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An astonishing, hotly anticipated new novel from the great literary fantasist and creator of Thursday Next, Jasper Fforde.

As long as anyone can remember, society has been ruled by a Colortocracy. From the underground feedpipes that keep the municipal park green to the healing hues viewed to cure illness to a social hierarchy based upon one's limited color perception, society is dominated by color. In this world, you are what you can see.

Young Eddie Russett has no ambition to be anything other than a loyal drone of the Collective. With his better-than-average red perception, he could well marry Constance Oxblood and inherit the string works; he may even have enough red perception to make prefect.

For Eddie, life looks colorful. Life looks good.

But everything changes when he moves with his father, a respected swatchman, to East Carmine. There, he falls in love with a Grey named Jane who opens his eyes to the painful truth behind his seemingly perfect, rigidly controlled society.

Curiosity--a dangerous trait to display in a society that demands total conformity--gets the better of Eddie, who beings to wonder:
Why are there not enough spoons to go around?
Why is everything--and everyone--barcoded?
What happened to all the people who never returned from High Saffron?
And why, when you begin to question the world around you, do black-and-white certainties reduce themselves to shades of grey?

Part satire, part romance, part revolutionary thriller, this is the new world from the creative and comic genius of Jasper Fforde.

Book Reviews

Shades of Grey
Average rating
4.9 / 5
1 person found this helpful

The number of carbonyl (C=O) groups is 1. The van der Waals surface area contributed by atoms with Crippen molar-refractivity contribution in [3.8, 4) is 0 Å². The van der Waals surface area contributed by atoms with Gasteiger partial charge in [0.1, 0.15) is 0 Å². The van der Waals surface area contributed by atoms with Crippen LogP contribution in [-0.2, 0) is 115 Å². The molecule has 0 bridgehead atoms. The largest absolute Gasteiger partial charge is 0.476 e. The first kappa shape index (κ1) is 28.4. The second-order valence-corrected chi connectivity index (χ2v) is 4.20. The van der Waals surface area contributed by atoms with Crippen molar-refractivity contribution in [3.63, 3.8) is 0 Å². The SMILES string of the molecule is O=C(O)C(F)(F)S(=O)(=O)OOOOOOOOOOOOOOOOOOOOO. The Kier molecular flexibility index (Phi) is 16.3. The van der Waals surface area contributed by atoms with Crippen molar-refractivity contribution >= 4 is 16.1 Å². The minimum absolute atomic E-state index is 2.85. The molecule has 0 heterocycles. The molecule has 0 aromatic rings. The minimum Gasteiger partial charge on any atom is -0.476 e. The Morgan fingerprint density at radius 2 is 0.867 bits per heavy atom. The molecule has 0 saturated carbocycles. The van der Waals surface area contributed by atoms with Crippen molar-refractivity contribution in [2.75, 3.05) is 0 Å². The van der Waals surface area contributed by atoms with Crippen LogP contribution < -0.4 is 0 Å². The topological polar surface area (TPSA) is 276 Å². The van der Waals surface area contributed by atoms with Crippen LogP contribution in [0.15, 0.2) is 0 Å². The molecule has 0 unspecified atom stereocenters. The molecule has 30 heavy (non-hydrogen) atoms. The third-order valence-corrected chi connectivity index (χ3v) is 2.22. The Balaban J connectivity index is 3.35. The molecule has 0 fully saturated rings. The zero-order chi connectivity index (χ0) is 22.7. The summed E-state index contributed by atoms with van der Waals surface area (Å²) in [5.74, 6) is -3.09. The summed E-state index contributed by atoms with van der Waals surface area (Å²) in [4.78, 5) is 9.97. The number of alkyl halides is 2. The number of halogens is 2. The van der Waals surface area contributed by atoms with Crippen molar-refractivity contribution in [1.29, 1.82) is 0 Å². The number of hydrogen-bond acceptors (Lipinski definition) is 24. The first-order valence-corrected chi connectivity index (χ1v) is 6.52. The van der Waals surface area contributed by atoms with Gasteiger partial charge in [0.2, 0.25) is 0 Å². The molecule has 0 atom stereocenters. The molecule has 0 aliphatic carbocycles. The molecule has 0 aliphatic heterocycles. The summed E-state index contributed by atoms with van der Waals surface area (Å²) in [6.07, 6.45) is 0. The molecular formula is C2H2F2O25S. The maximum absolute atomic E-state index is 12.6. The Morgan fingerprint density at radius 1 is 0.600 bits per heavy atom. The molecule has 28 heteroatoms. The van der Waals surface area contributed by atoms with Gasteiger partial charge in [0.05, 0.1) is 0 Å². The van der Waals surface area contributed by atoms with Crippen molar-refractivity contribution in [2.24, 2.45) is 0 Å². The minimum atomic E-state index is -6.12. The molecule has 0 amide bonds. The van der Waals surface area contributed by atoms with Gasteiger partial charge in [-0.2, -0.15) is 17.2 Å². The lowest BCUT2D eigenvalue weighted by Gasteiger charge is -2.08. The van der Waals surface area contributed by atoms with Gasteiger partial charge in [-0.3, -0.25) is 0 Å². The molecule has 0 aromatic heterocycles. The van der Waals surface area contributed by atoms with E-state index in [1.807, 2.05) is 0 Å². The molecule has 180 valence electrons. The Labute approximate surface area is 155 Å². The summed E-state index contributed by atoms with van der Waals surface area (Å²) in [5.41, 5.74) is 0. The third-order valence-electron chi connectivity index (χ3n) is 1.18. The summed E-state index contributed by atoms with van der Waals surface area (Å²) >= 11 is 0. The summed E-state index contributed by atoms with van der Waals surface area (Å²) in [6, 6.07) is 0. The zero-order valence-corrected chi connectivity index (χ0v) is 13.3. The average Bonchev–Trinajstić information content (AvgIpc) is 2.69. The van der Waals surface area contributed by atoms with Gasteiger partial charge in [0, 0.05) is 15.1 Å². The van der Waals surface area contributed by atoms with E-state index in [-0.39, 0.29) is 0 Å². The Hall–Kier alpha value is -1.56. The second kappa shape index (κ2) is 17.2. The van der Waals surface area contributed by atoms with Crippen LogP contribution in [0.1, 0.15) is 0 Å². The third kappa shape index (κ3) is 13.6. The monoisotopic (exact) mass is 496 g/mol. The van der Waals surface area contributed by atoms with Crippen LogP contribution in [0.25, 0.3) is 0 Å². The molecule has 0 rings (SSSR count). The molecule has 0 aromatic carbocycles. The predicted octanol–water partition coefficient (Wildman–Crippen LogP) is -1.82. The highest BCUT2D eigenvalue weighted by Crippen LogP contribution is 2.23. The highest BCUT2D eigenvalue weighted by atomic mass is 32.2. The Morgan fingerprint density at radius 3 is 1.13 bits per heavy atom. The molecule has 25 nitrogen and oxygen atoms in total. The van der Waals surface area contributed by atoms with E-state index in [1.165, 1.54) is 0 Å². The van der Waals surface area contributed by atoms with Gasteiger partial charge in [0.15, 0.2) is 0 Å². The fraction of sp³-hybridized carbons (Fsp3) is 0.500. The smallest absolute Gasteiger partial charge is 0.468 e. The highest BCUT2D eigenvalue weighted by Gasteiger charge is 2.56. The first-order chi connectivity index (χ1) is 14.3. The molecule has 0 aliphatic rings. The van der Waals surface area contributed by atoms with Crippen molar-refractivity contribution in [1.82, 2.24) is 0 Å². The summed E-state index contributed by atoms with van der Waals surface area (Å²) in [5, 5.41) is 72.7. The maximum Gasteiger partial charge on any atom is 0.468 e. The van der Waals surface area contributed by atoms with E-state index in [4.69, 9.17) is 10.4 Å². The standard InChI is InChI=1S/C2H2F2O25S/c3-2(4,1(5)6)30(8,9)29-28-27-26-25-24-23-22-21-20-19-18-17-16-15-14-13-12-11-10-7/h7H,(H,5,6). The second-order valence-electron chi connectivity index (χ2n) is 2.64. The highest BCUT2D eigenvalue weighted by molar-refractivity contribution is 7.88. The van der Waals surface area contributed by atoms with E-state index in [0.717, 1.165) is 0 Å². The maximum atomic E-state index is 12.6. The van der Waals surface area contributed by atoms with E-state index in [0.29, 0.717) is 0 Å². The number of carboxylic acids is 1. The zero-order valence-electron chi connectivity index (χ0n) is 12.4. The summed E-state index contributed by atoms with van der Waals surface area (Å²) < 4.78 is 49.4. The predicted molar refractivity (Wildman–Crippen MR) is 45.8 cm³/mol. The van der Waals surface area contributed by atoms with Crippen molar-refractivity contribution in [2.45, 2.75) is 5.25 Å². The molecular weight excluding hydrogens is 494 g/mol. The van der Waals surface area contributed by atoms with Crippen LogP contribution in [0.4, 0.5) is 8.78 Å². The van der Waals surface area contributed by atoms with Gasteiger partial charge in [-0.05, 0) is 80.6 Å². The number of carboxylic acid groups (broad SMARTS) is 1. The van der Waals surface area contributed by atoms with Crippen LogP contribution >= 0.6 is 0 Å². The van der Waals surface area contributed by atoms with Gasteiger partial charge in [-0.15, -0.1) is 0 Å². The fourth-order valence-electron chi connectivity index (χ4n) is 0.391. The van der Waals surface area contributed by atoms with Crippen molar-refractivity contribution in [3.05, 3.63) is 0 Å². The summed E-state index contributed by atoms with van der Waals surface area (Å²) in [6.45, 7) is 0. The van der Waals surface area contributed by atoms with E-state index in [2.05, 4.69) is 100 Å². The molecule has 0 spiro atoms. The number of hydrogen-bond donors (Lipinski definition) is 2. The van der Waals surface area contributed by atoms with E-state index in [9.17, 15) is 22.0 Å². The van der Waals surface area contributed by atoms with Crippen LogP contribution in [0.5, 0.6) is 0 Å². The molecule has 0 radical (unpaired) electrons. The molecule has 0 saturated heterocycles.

1984 meets Monty Python
December 22nd, 2014
Not to be mistaken for the, uh, romance novel of similar name. This one has an interesting take on post-apocalyptic fiction (the relevant apocalypse was 700 years ago, and has as much bearing on the lives of the characters as the middle ages have for us). I'd describe this book as a light-hearted cross between 1984 and Monty Python. This book is one of my favourites! I loved the world-building, snarky humour and that this book is just sheer fun to read.
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1 review
1 person found this helpful
October 12th, 2013
This is very different from his Thursday Next series. Fforde does a terrific job of dangling clues to the underlying mystery, while keeping us entertained by the unusual world he has created. While the tone boarders on darkness, the lead characters are engaging and the pacing good. Shades of caste systems, concentration camps, witch trials, Logan's Run, and Bradbury color the book. The writing, the interesting premise and curiosity have me wishing the next book would come out!
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1 review

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